In the interior design world it's also said that a well-designed space should include three colour components in a ratio of 60-30-10. First there should be a predominant colour, which should account for about 60% of the area – for example, on the walls and on the floor. The second colour, with a share of about 30%, is usually provided by the furniture. The remaining 10% should be taken up by a powerful colour that's reserved for accents – found for example in pillows, tablecloths, curtains and pictures.

Simple enough, really! But maybe you're not sure which colours go together? Or which combinations are really harmonious? Again, the principle of 1:1.618 can help you here!

Harmonious colour combinations

Harmonious colour combinations are no coincidence

Research has shown that colours placed apart from each other on the colour wheel in the ratio 1:1.618 often fit together perfectly. Now there are programs to determine these colour combinations easily, which are used by, among others, interior designers – such as the PhiMatrix Golden Ratio Colour Palette Generator, which you can use for free for 14 days when downloading the PhiMatrix 1.618 professional software (http://www.phimatrix.com). Without spending much money you can try a wide variety of colour combinations!

The icing on the cake – the decoration

Once a room has the matching colours and furniture, only the decoration is missing. A great photo on canvas, a beautiful photo on acrylic, some curtains on the windows...

Keep the two-thirds rule in mind. If you want to hang a large picture, first choose the wall where it will best come into play. Divide this wall in your mind into thirds, both horizontally and vertically. The wall now consists of nine equal fields. The middle of the field in the centre is the right place for your picture.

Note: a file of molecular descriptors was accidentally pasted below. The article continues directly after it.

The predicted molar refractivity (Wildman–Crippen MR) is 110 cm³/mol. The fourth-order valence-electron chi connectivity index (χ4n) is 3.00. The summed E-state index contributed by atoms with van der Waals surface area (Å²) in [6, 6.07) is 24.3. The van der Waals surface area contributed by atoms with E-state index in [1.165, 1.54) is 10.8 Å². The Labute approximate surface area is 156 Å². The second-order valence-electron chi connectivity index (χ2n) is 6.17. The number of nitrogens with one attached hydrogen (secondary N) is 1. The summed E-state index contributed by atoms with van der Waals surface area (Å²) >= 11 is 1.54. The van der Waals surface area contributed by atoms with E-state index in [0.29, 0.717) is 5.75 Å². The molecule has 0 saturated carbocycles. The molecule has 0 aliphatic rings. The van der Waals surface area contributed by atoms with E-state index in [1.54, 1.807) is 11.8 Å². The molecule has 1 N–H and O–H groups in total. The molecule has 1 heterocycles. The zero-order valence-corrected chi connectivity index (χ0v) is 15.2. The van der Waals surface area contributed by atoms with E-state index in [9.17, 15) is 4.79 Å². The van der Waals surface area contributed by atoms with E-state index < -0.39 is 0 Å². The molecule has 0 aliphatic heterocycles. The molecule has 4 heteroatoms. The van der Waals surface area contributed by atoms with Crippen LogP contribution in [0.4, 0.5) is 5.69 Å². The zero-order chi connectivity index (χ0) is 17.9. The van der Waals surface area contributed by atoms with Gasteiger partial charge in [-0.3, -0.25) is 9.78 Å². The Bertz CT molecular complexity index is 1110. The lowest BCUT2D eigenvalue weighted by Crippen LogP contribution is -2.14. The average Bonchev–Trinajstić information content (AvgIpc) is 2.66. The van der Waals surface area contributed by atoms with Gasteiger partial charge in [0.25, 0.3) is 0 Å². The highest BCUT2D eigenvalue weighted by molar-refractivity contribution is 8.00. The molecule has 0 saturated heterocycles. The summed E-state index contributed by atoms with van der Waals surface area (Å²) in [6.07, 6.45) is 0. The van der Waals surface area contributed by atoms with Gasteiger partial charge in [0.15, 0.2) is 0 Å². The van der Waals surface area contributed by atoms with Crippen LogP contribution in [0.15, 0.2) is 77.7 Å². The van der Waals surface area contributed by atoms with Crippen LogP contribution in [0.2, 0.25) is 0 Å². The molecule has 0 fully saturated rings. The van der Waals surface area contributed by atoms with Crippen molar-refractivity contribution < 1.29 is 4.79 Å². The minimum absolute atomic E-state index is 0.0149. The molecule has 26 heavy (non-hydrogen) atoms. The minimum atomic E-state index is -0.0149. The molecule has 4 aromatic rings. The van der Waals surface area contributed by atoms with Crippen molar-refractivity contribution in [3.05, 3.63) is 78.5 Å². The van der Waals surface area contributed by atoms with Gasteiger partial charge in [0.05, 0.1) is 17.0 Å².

Tic-Tac-Toe from matches

Imagine your wall with nine equally sized fields, as in tic-tac-toe

If you want to hang several pictures on the wall, aim for the four intersections surrounding the middle field. Many galleries present their works this way. Varying the frame sizes can make for exciting wall arrangements.

Window decoration also has a protective, shielding function, and it's best if it covers approximately 60% of the window area. The result is the so-called "Golden Rectangle", representing the spirit of "divine proportions".

Exceptions prove the rule

There's no rule without an exception! This applies more than ever when it comes to design. Your taste and intuition should always take precedence, and these instructions should be treated as a rough guideline only. A good interior designer will always keep the rules in mind, but will also know when to break them.

Custom interior

Individual is beautiful

If you have, say, a centrally placed fireplace in one of the walls of your living room, then that's a central focal point that you can't ignore. If you have the feeling that a fourth colour is needed in your room, then listen to your instincts! Design, and especially the design of our living environment, should be fun! Sometimes the mathematics have to be left to one side.

Try it out...

Start right away and look at your own four walls – which rooms make you feel particularly good? It may well be that you have designed them, quite unconsciously, in accordance with the classical theory of harmony...